The interactions of cholesterol with phosphatidylcholines having acyl- or alkyl-linked C16 chains have been determined in mixed monolayers using fluorescence microscopy to visualize lateral domain formation and cholesterol oxidase to probe for the relative strength of sterol-phospholipid interaction. The phosphatidylcholines of this study included 1,2-dipalmitoyl-sn-glycero-3-phosphocholine (DPPC), 1-palmitoyl-2-O-hexadecyl-sn-glycero-3-phosphocholine (PHPC), 1-O-hexadecyl-2-palmitoyl-sn-glycero-3-phosphocholine (HPPC), and 1,2-O-dihexadecyl-sn-glycero-3-phosphocholine (DHPC). As the two-dimensional crystallization of the liquid-condensed phase was visualized with fluorescence microscopy (using 0.5 mol % NBD-cholesterol as a probe), both DPPC and HPPC displayed a similar nucleation and growth of the liquid-condensed phase at the onset pressure of the liquid-expanded to liquid-condensed phase transition (although the size and shapes of the condensed domains differed). However, with both PHPC and DHPC, laterally condensed phases were evident well before the onset of the phase transition as determined fro the force-area isotherms of these lipids. Therefore, the pattern of formation of condensed phases was different, depending on the position of the alkyl function. When cholesterol was mixed with these phosphatidylcholines (at 20, 25, or 33 mol %), cholesterol-rich condensed domains were formed. The domain morphology was similar in cholesterol-DPPC and cholesterol-PHPC mixed monolayers, whereas cholesterol-HPPC and cholesterol-DHPC mixed monolayers had partly different domain morphologies, with more extensive fusion of the cholesterol-rich domains. When cholesterol oxidase was used to probe for the relative strength of intermolecular association between cholesterol and each of the phosphatidylcholines, it was observed that the interaction was loosest with DPPC (highest rate of cholesterol oxidation catalyzed by cholesterol oxidase), whereas the association was somewhat stronger in PHPC (lower rate of cholesterol oxidation) and much stronger in HPPC and DHPC mixed monolayers (no detectable oxidation). In conclusion, the presence of an alkyl function at position 1 or 2 (or both) of a phosphatidylcholine molecule markedly changed its properties in monolayer membranes.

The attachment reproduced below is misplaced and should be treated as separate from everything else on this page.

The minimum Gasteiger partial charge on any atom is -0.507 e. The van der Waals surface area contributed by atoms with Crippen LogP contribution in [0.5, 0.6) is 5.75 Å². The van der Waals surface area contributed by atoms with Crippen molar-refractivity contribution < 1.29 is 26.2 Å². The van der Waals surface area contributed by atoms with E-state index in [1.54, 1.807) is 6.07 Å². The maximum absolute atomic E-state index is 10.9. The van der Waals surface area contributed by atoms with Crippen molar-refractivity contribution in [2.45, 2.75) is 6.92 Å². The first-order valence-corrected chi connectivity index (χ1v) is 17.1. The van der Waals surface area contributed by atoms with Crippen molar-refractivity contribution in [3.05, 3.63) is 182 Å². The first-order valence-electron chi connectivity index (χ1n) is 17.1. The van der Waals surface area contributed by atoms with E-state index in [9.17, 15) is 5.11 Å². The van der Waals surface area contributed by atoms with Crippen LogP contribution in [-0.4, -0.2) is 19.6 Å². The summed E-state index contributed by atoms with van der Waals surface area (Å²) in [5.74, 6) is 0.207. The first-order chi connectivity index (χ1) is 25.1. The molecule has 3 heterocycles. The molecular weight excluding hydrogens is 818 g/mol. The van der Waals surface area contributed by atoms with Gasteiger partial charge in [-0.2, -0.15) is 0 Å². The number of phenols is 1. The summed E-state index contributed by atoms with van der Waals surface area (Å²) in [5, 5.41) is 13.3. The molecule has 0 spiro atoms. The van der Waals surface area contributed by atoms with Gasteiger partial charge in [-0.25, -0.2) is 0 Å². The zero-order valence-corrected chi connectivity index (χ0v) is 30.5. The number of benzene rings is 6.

|Status||Publicerad - 1996|